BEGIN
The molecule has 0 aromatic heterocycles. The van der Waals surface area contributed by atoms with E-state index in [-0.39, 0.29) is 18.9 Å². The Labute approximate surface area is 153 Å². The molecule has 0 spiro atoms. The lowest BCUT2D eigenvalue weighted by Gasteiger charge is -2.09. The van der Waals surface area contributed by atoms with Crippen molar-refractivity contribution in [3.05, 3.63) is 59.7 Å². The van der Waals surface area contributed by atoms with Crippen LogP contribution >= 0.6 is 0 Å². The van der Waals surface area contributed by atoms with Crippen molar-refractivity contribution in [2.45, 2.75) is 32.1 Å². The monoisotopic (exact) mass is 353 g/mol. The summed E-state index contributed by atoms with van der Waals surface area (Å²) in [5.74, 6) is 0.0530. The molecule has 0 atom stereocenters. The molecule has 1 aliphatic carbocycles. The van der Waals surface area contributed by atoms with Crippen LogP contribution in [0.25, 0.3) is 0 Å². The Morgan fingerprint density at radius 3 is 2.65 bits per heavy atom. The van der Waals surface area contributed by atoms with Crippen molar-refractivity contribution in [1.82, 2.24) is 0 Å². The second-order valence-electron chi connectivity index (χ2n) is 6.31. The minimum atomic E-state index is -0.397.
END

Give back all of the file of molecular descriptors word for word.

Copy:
The molecule has 0 aromatic heterocycles. The van der Waals surface area contributed by atoms with E-state index in [-0.39, 0.29) is 18.9 Å². The Labute approximate surface area is 153 Å². The molecule has 0 spiro atoms. The lowest BCUT2D eigenvalue weighted by Gasteiger charge is -2.09. The van der Waals surface area contributed by atoms with Crippen molar-refractivity contribution in [3.05, 3.63) is 59.7 Å². The van der Waals surface area contributed by atoms with Crippen LogP contribution >= 0.6 is 0 Å². The van der Waals surface area contributed by atoms with Crippen molar-refractivity contribution in [2.45, 2.75) is 32.1 Å². The monoisotopic (exact) mass is 353 g/mol. The summed E-state index contributed by atoms with van der Waals surface area (Å²) in [5.74, 6) is 0.0530. The molecule has 0 atom stereocenters. The molecule has 1 aliphatic carbocycles. The van der Waals surface area contributed by atoms with Crippen LogP contribution in [0.25, 0.3) is 0 Å². The Morgan fingerprint density at radius 3 is 2.65 bits per heavy atom. The van der Waals surface area contributed by atoms with Crippen molar-refractivity contribution in [1.82, 2.24) is 0 Å². The second-order valence-electron chi connectivity index (χ2n) is 6.31. The minimum atomic E-state index is -0.397.